Wednesday, March 26, 2014

Out of the Wilderness

In Shakespeare, the characters are often cast out of civilization into some type of wilderness. In the wilderness, they work out a problem; in the end, they emerge changed in some way. 

In Scripture, it is much the same. Moses with the burning bush. Israel in the wilderness for 40 years. Jonah and the whale. Jesus in the wilderness for 40 days.

In life, it is much the same. A single moment hits us in the gut with the force of a hurricane and we are flung into the wilderness. When the world stops spinning and we find ourselves there among the brush, we wander in search of some unknown destination called "normal."

But, as Gandalf tells Frodo, "Not all those who wander are lost." The wilderness is always for some purpose greater than simple comfort.

Last Tuesday, we passed the 40-day mark in the NICU. Let me be clear: our proverbial wilderness is not made rough because of our Kate. We firmly believe that she was made exactly the way God intended for something really special. These 40+ days have been hard because of the uncertainty in waiting for various test results, the helplessness in watching our baby feel pain, the longing to have our Kate home.

On day 1, we were told Kate may have a condition that is medically termed "incompatible with life." Today, day 47, we know that is not the case.

While we still do not have a diagnosis, we've learned that Kate has some type of muscular disorder that affects her vocal cords, arms and legs. Because of her vocal cord paralysis, she has a hard time breathing and will come home with a trach. Because of her trach and overall muscular disorder, she has a hard time swallowing safely and will come home with a g-button. Because of the contractures in her extremities, she will come home with splints and endure quite a lot of physical and occupational therapy.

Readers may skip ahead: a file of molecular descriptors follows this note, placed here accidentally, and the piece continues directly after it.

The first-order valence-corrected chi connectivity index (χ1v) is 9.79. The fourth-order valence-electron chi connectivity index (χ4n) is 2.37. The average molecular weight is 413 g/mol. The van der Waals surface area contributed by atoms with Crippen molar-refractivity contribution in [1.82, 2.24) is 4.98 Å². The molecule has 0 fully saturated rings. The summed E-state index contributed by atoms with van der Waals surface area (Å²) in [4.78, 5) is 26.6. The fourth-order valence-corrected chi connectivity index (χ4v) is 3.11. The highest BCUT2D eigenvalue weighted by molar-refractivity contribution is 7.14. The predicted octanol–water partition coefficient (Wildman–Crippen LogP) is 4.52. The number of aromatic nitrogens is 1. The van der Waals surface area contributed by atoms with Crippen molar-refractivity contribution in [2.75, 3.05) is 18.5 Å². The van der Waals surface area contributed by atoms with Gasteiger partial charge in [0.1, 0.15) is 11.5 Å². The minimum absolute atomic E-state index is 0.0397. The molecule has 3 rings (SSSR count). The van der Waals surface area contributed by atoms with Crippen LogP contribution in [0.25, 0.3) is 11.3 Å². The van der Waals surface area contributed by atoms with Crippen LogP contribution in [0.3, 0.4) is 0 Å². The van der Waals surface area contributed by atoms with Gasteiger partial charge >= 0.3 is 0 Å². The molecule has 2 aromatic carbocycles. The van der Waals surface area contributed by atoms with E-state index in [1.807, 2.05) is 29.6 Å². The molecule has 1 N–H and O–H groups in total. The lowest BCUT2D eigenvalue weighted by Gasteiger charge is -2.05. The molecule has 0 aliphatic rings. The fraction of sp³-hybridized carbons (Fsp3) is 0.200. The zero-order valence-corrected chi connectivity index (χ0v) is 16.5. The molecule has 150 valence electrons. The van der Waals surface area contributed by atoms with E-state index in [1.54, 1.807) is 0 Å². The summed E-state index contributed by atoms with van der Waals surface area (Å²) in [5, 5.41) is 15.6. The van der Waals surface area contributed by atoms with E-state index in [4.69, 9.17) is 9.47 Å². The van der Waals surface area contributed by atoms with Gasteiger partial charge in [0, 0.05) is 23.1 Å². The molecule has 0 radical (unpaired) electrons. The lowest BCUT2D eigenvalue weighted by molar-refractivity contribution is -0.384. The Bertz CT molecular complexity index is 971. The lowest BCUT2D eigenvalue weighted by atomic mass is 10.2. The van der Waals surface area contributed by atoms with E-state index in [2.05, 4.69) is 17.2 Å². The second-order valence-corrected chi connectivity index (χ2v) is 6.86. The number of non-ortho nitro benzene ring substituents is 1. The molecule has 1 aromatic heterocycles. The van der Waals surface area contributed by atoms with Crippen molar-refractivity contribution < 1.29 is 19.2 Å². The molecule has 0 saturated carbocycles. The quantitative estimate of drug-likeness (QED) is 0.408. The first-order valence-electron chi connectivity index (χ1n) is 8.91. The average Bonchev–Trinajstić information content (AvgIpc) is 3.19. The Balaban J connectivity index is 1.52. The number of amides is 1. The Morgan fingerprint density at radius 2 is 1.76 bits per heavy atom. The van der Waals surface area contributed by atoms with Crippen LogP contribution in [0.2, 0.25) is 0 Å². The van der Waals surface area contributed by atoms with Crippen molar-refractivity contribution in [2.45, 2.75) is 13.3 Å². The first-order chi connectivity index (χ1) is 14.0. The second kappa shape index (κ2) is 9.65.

So, in this wilderness we have crawled from the canyon and walked a rocky path. But as we emerge from our wilderness, we see that the path called "new normal" stretches far.

In Deuteronomy 8, Moses tells Israel, "Remember that the LORD your God led you on the entire journey these 40 years in the wilderness, so that He might humble you and test you to know what was in your heart, whether or not you would keep His commands."

I think there is something both weakening and empowering in walking the wilderness. In the wilderness, there is no shelter for our weakness. The LORD tests our mettle, and we are exposed-- the wilderness may burn, but it also refines. Where we are weak, the God of the Universe infuses us with strength that we do not naturally have; and as we realize that we are not strong enough by ourselves, we understand with a new sense of wonder that our God is powerful. 

And in wonder there is beauty.

Here's the exciting news: we get to take our Kate home SOON. Kate's g-button surgery last Wednesday went really well, and the discharge planner at the hospital came to talk last Friday! It looks like we will probably be home at the beginning of next week. 

So friends, celebrate with us as we take these last few steps out of the wilderness. Pray for us as we take our girl home and settle in to our "new normal." 

Prayer requests:
-Pray for Avery as she transitions into her new big sister role. I'm pretty sure she thinks Baby Kate is about as real as Doc McStuffins... So, next week is going to be interesting for her.
-Pray for our future home health nurses. Pray that we quickly find one or two that are just right for Kate and for our family.
-Pray for Kate's transition home. She has no idea what home is, so pray that she settles in comfortably and quickly.
-Pray for Lee and me to wisely manage both of our girls.
-Pray for peace and confidence as we care for Kate, especially at night-- Because of Kate's trach, she does not make noise when she cries. So, pray that we confidently learn her "upset" cues.
-Continue to pray big prayers for Kate's progress and her strength (physical, emotional, and spiritual) as she grows.

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